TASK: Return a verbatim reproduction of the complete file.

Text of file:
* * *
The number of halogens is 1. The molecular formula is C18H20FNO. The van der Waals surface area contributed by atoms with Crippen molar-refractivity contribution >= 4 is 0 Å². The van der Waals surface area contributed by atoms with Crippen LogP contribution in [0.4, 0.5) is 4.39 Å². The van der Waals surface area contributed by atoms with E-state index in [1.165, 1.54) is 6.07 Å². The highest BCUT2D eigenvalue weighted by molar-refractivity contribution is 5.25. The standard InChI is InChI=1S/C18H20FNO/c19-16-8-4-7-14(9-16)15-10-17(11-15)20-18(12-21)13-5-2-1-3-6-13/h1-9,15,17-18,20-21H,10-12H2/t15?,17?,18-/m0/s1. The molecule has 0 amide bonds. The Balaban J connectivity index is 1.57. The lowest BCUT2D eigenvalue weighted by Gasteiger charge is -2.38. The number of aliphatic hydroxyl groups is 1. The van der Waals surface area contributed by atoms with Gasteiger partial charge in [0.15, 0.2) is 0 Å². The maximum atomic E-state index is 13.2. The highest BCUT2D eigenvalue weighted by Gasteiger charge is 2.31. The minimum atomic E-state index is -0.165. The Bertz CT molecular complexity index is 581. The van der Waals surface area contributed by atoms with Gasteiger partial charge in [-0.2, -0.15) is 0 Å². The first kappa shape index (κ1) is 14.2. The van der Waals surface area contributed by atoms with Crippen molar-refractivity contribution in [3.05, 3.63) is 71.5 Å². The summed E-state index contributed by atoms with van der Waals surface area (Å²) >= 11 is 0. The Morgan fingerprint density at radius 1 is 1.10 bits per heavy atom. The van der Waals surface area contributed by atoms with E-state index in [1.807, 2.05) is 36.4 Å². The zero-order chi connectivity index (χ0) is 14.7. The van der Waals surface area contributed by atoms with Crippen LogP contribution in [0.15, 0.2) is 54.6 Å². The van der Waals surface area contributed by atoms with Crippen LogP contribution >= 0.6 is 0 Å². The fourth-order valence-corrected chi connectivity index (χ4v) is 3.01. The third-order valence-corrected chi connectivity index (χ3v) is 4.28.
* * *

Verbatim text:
The number of halogens is 1. The molecular formula is C18H20FNO. The van der Waals surface area contributed by atoms with Crippen molar-refractivity contribution >= 4 is 0 Å². The van der Waals surface area contributed by atoms with Crippen LogP contribution in [0.4, 0.5) is 4.39 Å². The van der Waals surface area contributed by atoms with E-state index in [1.165, 1.54) is 6.07 Å². The highest BCUT2D eigenvalue weighted by molar-refractivity contribution is 5.25. The standard InChI is InChI=1S/C18H20FNO/c19-16-8-4-7-14(9-16)15-10-17(11-15)20-18(12-21)13-5-2-1-3-6-13/h1-9,15,17-18,20-21H,10-12H2/t15?,17?,18-/m0/s1. The molecule has 0 amide bonds. The Balaban J connectivity index is 1.57. The lowest BCUT2D eigenvalue weighted by Gasteiger charge is -2.38. The number of aliphatic hydroxyl groups is 1. The van der Waals surface area contributed by atoms with Gasteiger partial charge in [0.15, 0.2) is 0 Å². The maximum atomic E-state index is 13.2. The highest BCUT2D eigenvalue weighted by Gasteiger charge is 2.31. The minimum atomic E-state index is -0.165. The Bertz CT molecular complexity index is 581. The van der Waals surface area contributed by atoms with Gasteiger partial charge in [-0.2, -0.15) is 0 Å². The first kappa shape index (κ1) is 14.2. The van der Waals surface area contributed by atoms with Crippen molar-refractivity contribution in [3.05, 3.63) is 71.5 Å². The summed E-state index contributed by atoms with van der Waals surface area (Å²) >= 11 is 0. The Morgan fingerprint density at radius 1 is 1.10 bits per heavy atom. The van der Waals surface area contributed by atoms with E-state index in [1.807, 2.05) is 36.4 Å². The zero-order chi connectivity index (χ0) is 14.7. The van der Waals surface area contributed by atoms with Crippen LogP contribution in [0.15, 0.2) is 54.6 Å². The van der Waals surface area contributed by atoms with Crippen LogP contribution >= 0.6 is 0 Å². The fourth-order valence-corrected chi connectivity index (χ4v) is 3.01. The third-order valence-corrected chi connectivity index (χ3v) is 4.28.